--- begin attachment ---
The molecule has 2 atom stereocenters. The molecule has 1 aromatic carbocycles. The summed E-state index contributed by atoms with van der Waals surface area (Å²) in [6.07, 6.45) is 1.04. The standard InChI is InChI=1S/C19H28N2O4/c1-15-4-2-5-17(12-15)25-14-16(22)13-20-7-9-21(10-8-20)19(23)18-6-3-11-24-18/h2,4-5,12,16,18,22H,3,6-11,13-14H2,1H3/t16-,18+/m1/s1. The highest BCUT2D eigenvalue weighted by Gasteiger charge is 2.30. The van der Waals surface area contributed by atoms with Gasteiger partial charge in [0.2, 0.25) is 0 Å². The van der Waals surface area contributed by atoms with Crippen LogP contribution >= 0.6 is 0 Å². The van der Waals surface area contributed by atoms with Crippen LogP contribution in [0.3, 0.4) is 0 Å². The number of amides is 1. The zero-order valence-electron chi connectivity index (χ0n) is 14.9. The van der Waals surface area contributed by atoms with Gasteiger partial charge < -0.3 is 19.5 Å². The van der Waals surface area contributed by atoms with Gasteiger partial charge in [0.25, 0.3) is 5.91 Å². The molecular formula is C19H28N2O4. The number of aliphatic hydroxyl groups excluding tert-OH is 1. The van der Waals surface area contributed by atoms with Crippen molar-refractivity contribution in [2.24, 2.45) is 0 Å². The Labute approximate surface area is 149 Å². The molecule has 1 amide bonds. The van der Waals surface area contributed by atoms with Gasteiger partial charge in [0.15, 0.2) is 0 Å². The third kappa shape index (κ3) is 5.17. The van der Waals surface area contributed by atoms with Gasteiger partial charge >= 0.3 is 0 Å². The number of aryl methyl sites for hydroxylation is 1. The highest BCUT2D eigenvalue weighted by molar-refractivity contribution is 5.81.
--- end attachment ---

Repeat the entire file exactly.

The molecule has 2 atom stereocenters. The molecule has 1 aromatic carbocycles. The summed E-state index contributed by atoms with van der Waals surface area (Å²) in [6.07, 6.45) is 1.04. The standard InChI is InChI=1S/C19H28N2O4/c1-15-4-2-5-17(12-15)25-14-16(22)13-20-7-9-21(10-8-20)19(23)18-6-3-11-24-18/h2,4-5,12,16,18,22H,3,6-11,13-14H2,1H3/t16-,18+/m1/s1. The highest BCUT2D eigenvalue weighted by Gasteiger charge is 2.30. The van der Waals surface area contributed by atoms with Gasteiger partial charge in [0.2, 0.25) is 0 Å². The van der Waals surface area contributed by atoms with Crippen LogP contribution >= 0.6 is 0 Å². The van der Waals surface area contributed by atoms with Crippen LogP contribution in [0.3, 0.4) is 0 Å². The number of amides is 1. The zero-order valence-electron chi connectivity index (χ0n) is 14.9. The van der Waals surface area contributed by atoms with Gasteiger partial charge < -0.3 is 19.5 Å². The van der Waals surface area contributed by atoms with Gasteiger partial charge in [0.25, 0.3) is 5.91 Å². The molecular formula is C19H28N2O4. The number of aliphatic hydroxyl groups excluding tert-OH is 1. The van der Waals surface area contributed by atoms with Crippen molar-refractivity contribution in [2.24, 2.45) is 0 Å². The Labute approximate surface area is 149 Å². The molecule has 1 amide bonds. The van der Waals surface area contributed by atoms with Gasteiger partial charge in [0.15, 0.2) is 0 Å². The third kappa shape index (κ3) is 5.17. The van der Waals surface area contributed by atoms with Gasteiger partial charge >= 0.3 is 0 Å². The number of aryl methyl sites for hydroxylation is 1. The highest BCUT2D eigenvalue weighted by molar-refractivity contribution is 5.81.